MWC2019 is over, and before we start thinking about the next show that will pull us all away from our offices, it’s time to do a quick recap of what we saw. The inevitable big theme of the show was, of course, 5G. Some carriers talked about 5G network rollouts. Sprint, for example, talked the 5G talk to show that any potential merger with T-Mobile is not slowing it down, all the while taking shots at AT&T for its “5GE” marketing ploy (conveniently forgetting that it employed a similar marketing strategy once upon a time when it labeled WiMAX as “4G”).
Infrastructure providers, such as Ericsson, highlighted the benefits of 5G’s lower latency, with a clever demo that involved live music in two locations across the show, synced together through 5G with an almost seamless result. Not that live music across multiple locations will be a killer use case for 5G, but it did a great job of turning “low latency” into a live use case.
And, of course, VR had a major presence at the show, but many of the use cases were to highlight the benefits of live-streaming 360-degree images from sporting events, ranging from baseball to Formula One racing. The key here was less the “VR” capability and more so the low latency (see a theme here?) benefits of 5G streaming to provide a more immersive entertainment experience.
For me though, the highlight of the show was a broader variety in handsets compared to previous years. Some were borderline silly, such as Energizer’s ultra-thick phone, but others were far more interesting. Foldables dominated the show, with Samsung and Huawei out in full force with their new products. Not that most show visitors got to play with the devices: rather, they were behind protective glass with security on hand to stop any overly-eager mobile fans from getting too close. That suggests, possibly, that the products are not quite ready for launch yet. Or perhaps simply the reality that too many people rough-housing with the foldable would inevitably lead to a damaged device on display… a kiss of death from a marketing perspective.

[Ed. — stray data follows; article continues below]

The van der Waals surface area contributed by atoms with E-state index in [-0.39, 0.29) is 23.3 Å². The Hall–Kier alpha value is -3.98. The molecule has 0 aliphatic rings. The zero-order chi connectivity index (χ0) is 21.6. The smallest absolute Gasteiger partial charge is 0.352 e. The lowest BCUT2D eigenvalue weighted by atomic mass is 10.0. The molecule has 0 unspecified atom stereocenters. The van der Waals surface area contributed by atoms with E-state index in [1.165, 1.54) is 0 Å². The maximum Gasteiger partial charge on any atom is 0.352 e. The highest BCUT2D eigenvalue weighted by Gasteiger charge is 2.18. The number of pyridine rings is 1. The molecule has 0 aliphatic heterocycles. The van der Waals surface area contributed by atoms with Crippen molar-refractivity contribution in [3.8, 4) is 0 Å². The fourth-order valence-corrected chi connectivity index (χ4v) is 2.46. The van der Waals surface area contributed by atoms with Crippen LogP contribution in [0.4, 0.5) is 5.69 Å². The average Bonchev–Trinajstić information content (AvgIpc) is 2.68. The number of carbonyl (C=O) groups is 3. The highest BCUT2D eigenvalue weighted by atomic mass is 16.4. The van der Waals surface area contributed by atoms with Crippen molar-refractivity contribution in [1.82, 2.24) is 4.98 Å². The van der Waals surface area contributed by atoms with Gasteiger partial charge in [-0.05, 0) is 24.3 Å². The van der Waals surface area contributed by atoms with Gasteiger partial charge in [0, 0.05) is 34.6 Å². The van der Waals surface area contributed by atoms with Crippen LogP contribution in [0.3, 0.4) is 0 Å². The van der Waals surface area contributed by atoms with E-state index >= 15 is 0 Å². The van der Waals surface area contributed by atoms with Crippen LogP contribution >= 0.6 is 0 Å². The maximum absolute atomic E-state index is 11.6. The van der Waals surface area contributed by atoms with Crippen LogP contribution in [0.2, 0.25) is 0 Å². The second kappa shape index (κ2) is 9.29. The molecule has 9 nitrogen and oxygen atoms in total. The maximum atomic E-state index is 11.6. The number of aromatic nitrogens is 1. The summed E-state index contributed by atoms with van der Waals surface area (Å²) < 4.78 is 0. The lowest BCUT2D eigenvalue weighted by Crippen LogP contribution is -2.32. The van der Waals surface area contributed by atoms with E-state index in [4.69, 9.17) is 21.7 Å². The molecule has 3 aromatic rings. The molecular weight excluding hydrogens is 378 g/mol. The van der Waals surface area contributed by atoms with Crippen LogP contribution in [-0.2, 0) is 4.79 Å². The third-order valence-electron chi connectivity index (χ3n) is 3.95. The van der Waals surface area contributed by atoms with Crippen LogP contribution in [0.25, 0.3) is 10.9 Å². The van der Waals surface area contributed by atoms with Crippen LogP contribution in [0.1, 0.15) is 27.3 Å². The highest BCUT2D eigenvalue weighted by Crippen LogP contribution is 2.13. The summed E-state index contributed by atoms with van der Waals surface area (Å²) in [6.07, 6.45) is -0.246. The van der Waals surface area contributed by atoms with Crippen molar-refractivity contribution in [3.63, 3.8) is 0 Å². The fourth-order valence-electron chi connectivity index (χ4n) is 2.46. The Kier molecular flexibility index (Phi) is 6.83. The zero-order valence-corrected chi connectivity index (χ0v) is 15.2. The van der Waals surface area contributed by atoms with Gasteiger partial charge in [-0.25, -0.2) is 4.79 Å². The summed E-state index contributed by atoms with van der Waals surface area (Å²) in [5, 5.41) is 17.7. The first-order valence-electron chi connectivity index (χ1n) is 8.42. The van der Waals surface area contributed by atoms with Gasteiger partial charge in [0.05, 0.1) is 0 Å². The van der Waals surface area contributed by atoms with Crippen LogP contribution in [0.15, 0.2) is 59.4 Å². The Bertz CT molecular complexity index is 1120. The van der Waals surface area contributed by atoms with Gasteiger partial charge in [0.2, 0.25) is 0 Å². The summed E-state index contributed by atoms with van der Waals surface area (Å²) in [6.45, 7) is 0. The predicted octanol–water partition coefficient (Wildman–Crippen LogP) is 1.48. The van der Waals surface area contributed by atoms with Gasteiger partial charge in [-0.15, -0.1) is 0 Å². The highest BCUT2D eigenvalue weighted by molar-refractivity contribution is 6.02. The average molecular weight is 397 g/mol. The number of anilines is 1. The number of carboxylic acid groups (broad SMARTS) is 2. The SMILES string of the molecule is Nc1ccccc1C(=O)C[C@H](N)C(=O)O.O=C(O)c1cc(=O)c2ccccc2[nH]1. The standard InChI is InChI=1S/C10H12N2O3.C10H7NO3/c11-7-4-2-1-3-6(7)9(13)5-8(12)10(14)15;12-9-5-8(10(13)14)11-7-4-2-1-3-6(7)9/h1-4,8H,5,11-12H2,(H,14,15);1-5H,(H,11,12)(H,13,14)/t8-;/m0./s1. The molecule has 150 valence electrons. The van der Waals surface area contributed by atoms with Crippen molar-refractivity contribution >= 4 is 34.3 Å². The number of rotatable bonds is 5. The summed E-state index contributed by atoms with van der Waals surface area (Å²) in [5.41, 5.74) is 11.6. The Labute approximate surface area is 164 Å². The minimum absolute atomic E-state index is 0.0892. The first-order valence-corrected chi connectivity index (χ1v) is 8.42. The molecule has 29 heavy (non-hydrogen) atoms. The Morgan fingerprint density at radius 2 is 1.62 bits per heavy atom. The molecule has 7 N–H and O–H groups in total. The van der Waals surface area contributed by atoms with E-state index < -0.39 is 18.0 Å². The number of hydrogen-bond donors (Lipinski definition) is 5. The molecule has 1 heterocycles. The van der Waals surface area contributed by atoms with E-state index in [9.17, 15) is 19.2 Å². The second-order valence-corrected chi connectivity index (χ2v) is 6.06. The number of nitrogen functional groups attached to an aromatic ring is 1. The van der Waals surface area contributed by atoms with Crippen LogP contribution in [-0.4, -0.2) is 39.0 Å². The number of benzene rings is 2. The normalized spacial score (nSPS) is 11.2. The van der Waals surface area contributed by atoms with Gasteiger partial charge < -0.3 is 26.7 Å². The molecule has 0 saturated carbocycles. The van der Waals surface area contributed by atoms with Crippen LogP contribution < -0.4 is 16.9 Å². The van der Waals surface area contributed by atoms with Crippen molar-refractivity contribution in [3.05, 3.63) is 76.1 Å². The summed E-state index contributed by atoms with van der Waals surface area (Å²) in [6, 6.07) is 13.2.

It was also interesting to see other companies trying to break free of the mold of a standard form factor. LG showed off a two-screen device – the V50 – which was a brave choice when its closest competitors had a foldable on display. But the price tag is sure to be far less and will potentially be useful for multitaskers. LG also stepped out with gesture control. Again, it’s of questionable value in a world that is rapidly evolving towards a voice-centric control, but you have to give them kudos for thinking outside the norm.
This brings us to Sony. The company launched the Xperia X1, which has the rather unique aspect ratio of 21:9 – in other words, a tall, skinny looking device. I suspect people will love or hate it for that form factor, but at least it is different and it reminds me of the old Sony that looked to differentiate through design. It also helps that the phone has a 4K OLED screen that is incredible and stronger camera technology leveraged from Sony’s movie business. Will it be a mainstream product? Probably not, but it could be of interest to YouTubers and other budding filmmakers.
Mainstream or not, some of the concepts we saw brought hope that the mobile market will evolve beyond the plain-vanilla phones of the past few years and that will make the mobile industry a more interesting market. And you never know – it may convince consumers to start buying phones again.